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Originally posted by whiteraven
reply to post by Rockpuck
I have done a little research on hyperinflation. It has occured in the USA twice.
The first time was during the revolutionary war! WE SURVIVED IT!
The second time was during the civil war. WE SURVIVED IT!
Actually... there isn't.
Eh, last I checked we still had the World's largest GDP. Last I checked, we still had the World's largest economy.
And those who lived through such dire times would be thinking what a spoiled brat some people act like.
Hyperinflation did not directly bring about the Nazi takeover of Germany; the inflation ended with the introduction of the Rentenmark and the Weimar Republic continued for a decade afterward. The inflation did, however, raise doubts about the competence of liberal institutions, especially amongst a middle class who had held cash savings and bonds. It also produced resentment of Germany's bankers and speculators, many of them Jewish, whom the government and press blamed for the inflation.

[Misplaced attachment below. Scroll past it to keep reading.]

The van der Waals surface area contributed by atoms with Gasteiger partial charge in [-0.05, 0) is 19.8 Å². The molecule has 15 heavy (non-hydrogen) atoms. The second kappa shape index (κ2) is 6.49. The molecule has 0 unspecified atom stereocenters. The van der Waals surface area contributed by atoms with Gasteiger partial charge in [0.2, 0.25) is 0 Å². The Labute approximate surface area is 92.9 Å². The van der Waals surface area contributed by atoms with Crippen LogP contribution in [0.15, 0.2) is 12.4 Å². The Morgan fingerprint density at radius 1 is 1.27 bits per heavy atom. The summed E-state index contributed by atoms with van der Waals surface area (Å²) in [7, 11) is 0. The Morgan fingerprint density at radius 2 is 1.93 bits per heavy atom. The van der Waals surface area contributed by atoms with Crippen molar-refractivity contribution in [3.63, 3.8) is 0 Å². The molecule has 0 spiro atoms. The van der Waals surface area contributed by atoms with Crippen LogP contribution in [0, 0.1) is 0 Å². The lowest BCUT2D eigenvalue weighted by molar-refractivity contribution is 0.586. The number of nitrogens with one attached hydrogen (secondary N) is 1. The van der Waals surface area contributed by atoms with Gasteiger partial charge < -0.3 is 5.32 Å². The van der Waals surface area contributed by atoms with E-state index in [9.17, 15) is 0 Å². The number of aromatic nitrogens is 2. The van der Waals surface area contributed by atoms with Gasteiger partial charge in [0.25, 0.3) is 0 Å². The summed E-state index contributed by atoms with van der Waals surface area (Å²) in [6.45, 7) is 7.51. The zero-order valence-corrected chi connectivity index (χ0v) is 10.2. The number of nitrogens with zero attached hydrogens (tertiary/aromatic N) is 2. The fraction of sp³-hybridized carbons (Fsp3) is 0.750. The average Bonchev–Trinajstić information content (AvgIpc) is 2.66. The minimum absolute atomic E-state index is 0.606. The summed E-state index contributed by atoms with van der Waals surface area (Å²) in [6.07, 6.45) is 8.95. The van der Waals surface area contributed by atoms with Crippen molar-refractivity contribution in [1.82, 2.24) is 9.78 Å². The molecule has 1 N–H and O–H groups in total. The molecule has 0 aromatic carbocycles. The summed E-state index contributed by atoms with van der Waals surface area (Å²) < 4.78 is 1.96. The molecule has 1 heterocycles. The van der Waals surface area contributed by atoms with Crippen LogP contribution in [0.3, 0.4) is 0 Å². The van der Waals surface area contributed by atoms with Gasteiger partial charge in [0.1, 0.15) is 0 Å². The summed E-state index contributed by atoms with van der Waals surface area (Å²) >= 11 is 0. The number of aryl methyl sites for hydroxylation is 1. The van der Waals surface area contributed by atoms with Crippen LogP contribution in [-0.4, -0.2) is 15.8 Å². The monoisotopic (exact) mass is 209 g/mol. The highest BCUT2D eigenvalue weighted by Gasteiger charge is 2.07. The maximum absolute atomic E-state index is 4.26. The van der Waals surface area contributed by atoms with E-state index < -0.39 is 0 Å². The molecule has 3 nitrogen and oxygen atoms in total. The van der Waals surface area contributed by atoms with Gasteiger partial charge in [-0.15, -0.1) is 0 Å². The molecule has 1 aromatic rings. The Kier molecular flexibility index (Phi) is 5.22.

When the 1,000-billion Mark note came out, few bothered to collect the change when they spent it. By November 1923, with one dollar equal to one trillion Marks, the breakdown was complete. The currency had lost meaning.
What happened immediately afterward is as fascinating as the Great Inflation itself. The tornado of the Mark inflation was succeeded by the "miracle of the Rentenmark." A new president took over the Reichsbank, Horace Greeley Hjalmar Schacht, who came by his first two names because of his father's admiration for an editor of the New York Tribune. The Rentenmark was not Schacht's idea, but he executed it, and as the Reichsbank president, he got the credit for it. For decades afterward he was able to maintain a reputation for financial wizardry. He became the architect of the financial prosperity brought by the Nazi party.